Why Choose Sustainable Wetsuits?
High-quality, sustainable products can be expensive, so you might wonder why you should choose them in the first place.
But let’s dive (get it?) into the basics first: are wetsuits environmentally friendly?
Well, remember: what are wetsuits made of?
That’s right, plastic.
Neoprene refers to polychloroprene, a synthetic rubber or petrochemical fabric from the 1930s.
The wetsuit material is durable, flexible, heat-resistant, and 100% waterproof—but incredibly detrimental to the environment.
Neoprene isn’t biodegradable or renewable, but is neoprene toxic?
Maybe not in its finished, wearable form, but it’s certainly toxic to create.
Neoprene production process emits chloroprene, a toxic chemical that’s harmful to humans and animals, causing damage to the lungs, liver, kidneys, and immune system.
Choosing eco-friendly wetsuits helps put an end to harmful production practices and chemicals that damage you, animals, and the environment.
How We Chose The Best Eco-Friendly Wetsuits
We’ve gone to the end of the surf to find the best sustainable fashion alternatives for your favorite extreme water sports.
But with so many different wetsuit brands and options, how did we find the best eco-friendly wetsuits?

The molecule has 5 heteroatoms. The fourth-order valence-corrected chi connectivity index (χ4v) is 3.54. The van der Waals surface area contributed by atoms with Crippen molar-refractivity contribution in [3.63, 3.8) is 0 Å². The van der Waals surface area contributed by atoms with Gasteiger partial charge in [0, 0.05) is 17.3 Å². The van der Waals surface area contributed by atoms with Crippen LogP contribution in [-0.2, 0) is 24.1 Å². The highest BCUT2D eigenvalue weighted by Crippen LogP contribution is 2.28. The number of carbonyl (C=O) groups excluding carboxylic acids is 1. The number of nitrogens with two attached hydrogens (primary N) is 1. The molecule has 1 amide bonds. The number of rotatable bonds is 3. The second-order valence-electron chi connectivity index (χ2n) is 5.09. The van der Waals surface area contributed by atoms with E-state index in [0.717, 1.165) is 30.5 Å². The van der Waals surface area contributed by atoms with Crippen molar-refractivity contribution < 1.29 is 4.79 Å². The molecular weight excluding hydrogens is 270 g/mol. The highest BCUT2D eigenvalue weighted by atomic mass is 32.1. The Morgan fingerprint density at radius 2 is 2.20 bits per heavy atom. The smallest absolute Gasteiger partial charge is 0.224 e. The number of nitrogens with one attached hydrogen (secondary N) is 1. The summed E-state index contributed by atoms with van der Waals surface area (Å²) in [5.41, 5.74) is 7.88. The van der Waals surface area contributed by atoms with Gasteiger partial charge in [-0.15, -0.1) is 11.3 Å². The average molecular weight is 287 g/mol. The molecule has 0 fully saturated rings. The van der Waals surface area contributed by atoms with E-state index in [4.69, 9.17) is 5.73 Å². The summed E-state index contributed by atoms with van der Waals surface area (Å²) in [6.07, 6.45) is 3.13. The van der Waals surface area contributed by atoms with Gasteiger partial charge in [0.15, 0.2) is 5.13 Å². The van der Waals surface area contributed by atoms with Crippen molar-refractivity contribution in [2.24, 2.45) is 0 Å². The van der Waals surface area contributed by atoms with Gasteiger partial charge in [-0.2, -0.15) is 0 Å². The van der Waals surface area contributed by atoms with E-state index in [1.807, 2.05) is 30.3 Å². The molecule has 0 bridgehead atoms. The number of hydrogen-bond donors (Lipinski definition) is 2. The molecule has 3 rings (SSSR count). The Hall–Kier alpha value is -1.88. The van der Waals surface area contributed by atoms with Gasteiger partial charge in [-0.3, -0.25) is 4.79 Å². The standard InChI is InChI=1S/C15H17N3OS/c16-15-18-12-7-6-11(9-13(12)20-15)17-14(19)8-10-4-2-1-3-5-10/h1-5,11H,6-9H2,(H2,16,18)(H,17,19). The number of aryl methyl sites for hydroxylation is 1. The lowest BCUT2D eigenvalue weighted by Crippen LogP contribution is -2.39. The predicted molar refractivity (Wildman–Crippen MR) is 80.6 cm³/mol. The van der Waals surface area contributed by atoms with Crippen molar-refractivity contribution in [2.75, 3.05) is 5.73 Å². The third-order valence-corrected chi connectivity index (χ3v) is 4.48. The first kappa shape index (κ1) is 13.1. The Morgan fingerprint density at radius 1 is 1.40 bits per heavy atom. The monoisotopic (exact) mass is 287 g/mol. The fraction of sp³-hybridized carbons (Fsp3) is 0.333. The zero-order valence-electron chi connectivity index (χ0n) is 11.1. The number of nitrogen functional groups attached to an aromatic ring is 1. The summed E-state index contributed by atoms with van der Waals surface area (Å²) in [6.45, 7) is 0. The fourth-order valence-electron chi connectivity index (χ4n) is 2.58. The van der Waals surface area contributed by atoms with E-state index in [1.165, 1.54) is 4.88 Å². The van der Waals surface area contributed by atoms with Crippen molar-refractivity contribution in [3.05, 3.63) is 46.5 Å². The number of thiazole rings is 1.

Just like when we assessed standard sustainable swimwear brands, we used the following criteria:
What is the eco-friendly alternative to neoprene?
When it comes to neoprene’s sustainable alternatives, there are actually three options:
First, there are natural rubber wetsuits made by the eco-friendly neoprene manufacturers Arizona’s Yulex® (FSC-certified) and Taiwan’s SHEICO Group (EcoPrene).
These options emit fewer emissions than traditional wetsuits and are theroetically biodegradable, but usually not, since the natural rubber is often mixed with some recycled synthetics.
Next up is Japanese limestone neoprene, made by Japan’s Yamamoto Corporation. It’s argued to be more durable and sustainable, but some sustainable brands (including Patagonia) disagree, since limestone is still a non-renewable resource.
Finally, there’s recycled neoprene, which makes use of existing neoprene wetsuits that would otherwise likely go to waste.
Supply chain and labor practices:
Sustainability doesn’t stop at high tide.
Brands with transparent, ethical supply chains with fair working conditions are a must.
Carbon commitments & green practices:
Utilizing alternative neoprene production methods to cut emissions, water usage, and energy consumption has us stoked.
Recyclable or biodegradable packaging, carbon offset programs, and repair programs are other great initiatives to make a difference.
Because neoprene recycling is still difficult to come by, we would like to see more brands offer take-back programs for recycling wetsuits at the end of their surfing days.
Many of these brands have additional size options for different body types, like medium-tall or large-short.
Community & charitable giving:
Most of the brands on our list contribute to social and environmental causes in some capacity, like beach clean-ups or donating to surf organizations and making other contributions.